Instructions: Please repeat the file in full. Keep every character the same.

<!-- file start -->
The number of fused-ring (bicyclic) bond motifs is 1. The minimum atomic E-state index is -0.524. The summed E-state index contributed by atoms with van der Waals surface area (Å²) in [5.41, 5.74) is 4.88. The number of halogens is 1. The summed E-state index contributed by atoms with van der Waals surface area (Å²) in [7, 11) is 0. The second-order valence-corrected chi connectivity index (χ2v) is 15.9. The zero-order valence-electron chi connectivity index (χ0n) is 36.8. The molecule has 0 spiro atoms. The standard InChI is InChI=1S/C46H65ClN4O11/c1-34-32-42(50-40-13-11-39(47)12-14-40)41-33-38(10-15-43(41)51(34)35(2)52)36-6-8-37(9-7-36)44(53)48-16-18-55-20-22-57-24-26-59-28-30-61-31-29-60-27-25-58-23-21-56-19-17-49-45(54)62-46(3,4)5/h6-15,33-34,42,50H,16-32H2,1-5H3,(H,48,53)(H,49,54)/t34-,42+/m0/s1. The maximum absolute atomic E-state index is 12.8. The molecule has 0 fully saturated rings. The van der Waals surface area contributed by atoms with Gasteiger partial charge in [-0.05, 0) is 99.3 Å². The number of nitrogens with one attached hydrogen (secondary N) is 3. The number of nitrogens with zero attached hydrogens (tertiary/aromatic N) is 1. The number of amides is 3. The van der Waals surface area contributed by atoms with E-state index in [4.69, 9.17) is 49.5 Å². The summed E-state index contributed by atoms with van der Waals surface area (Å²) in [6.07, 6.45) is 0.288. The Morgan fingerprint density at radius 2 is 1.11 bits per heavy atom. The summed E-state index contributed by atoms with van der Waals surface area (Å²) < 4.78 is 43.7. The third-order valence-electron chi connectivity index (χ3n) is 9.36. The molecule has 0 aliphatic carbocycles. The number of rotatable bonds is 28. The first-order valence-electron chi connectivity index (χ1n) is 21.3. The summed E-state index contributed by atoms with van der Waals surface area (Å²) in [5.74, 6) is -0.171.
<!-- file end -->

The number of fused-ring (bicyclic) bond motifs is 1. The minimum atomic E-state index is -0.524. The summed E-state index contributed by atoms with van der Waals surface area (Å²) in [5.41, 5.74) is 4.88. The number of halogens is 1. The summed E-state index contributed by atoms with van der Waals surface area (Å²) in [7, 11) is 0. The second-order valence-corrected chi connectivity index (χ2v) is 15.9. The zero-order valence-electron chi connectivity index (χ0n) is 36.8. The molecule has 0 spiro atoms. The standard InChI is InChI=1S/C46H65ClN4O11/c1-34-32-42(50-40-13-11-39(47)12-14-40)41-33-38(10-15-43(41)51(34)35(2)52)36-6-8-37(9-7-36)44(53)48-16-18-55-20-22-57-24-26-59-28-30-61-31-29-60-27-25-58-23-21-56-19-17-49-45(54)62-46(3,4)5/h6-15,33-34,42,50H,16-32H2,1-5H3,(H,48,53)(H,49,54)/t34-,42+/m0/s1. The maximum absolute atomic E-state index is 12.8. The molecule has 0 fully saturated rings. The van der Waals surface area contributed by atoms with Gasteiger partial charge in [-0.05, 0) is 99.3 Å². The number of nitrogens with one attached hydrogen (secondary N) is 3. The number of nitrogens with zero attached hydrogens (tertiary/aromatic N) is 1. The number of amides is 3. The van der Waals surface area contributed by atoms with E-state index in [4.69, 9.17) is 49.5 Å². The summed E-state index contributed by atoms with van der Waals surface area (Å²) in [6.07, 6.45) is 0.288. The Morgan fingerprint density at radius 2 is 1.11 bits per heavy atom. The summed E-state index contributed by atoms with van der Waals surface area (Å²) < 4.78 is 43.7. The third-order valence-electron chi connectivity index (χ3n) is 9.36. The molecule has 0 aliphatic carbocycles. The number of rotatable bonds is 28. The first-order valence-electron chi connectivity index (χ1n) is 21.3. The summed E-state index contributed by atoms with van der Waals surface area (Å²) in [5.74, 6) is -0.171.